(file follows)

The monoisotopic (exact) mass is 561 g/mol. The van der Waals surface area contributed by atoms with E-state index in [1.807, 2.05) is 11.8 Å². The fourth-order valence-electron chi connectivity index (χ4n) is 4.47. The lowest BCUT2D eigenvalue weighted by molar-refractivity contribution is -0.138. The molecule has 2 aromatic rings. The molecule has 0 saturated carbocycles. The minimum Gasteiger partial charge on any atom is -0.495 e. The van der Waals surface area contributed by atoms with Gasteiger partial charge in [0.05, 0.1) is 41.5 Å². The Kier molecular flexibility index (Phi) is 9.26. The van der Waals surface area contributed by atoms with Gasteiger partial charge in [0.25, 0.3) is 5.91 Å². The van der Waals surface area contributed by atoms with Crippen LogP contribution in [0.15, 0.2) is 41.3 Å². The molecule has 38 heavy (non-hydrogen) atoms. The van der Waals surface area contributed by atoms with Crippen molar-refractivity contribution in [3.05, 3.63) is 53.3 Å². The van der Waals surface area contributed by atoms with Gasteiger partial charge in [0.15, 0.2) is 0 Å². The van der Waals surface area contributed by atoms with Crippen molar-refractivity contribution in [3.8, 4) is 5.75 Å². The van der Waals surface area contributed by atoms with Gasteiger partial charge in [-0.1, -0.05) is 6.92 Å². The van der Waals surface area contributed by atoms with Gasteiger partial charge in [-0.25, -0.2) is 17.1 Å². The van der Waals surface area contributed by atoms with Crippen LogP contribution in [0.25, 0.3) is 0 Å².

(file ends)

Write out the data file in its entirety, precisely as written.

The monoisotopic (exact) mass is 561 g/mol. The van der Waals surface area contributed by atoms with E-state index in [1.807, 2.05) is 11.8 Å². The fourth-order valence-electron chi connectivity index (χ4n) is 4.47. The lowest BCUT2D eigenvalue weighted by molar-refractivity contribution is -0.138. The molecule has 2 aromatic rings. The molecule has 0 saturated carbocycles. The minimum Gasteiger partial charge on any atom is -0.495 e. The van der Waals surface area contributed by atoms with Gasteiger partial charge in [0.05, 0.1) is 41.5 Å². The Kier molecular flexibility index (Phi) is 9.26. The van der Waals surface area contributed by atoms with Gasteiger partial charge in [0.25, 0.3) is 5.91 Å². The van der Waals surface area contributed by atoms with Crippen LogP contribution in [0.15, 0.2) is 41.3 Å². The molecule has 38 heavy (non-hydrogen) atoms. The van der Waals surface area contributed by atoms with Crippen molar-refractivity contribution in [3.05, 3.63) is 53.3 Å². The van der Waals surface area contributed by atoms with Gasteiger partial charge in [0.15, 0.2) is 0 Å². The van der Waals surface area contributed by atoms with Crippen molar-refractivity contribution in [3.8, 4) is 5.75 Å². The van der Waals surface area contributed by atoms with Gasteiger partial charge in [-0.1, -0.05) is 6.92 Å². The van der Waals surface area contributed by atoms with Gasteiger partial charge in [-0.25, -0.2) is 17.1 Å². The van der Waals surface area contributed by atoms with Crippen LogP contribution in [0.25, 0.3) is 0 Å².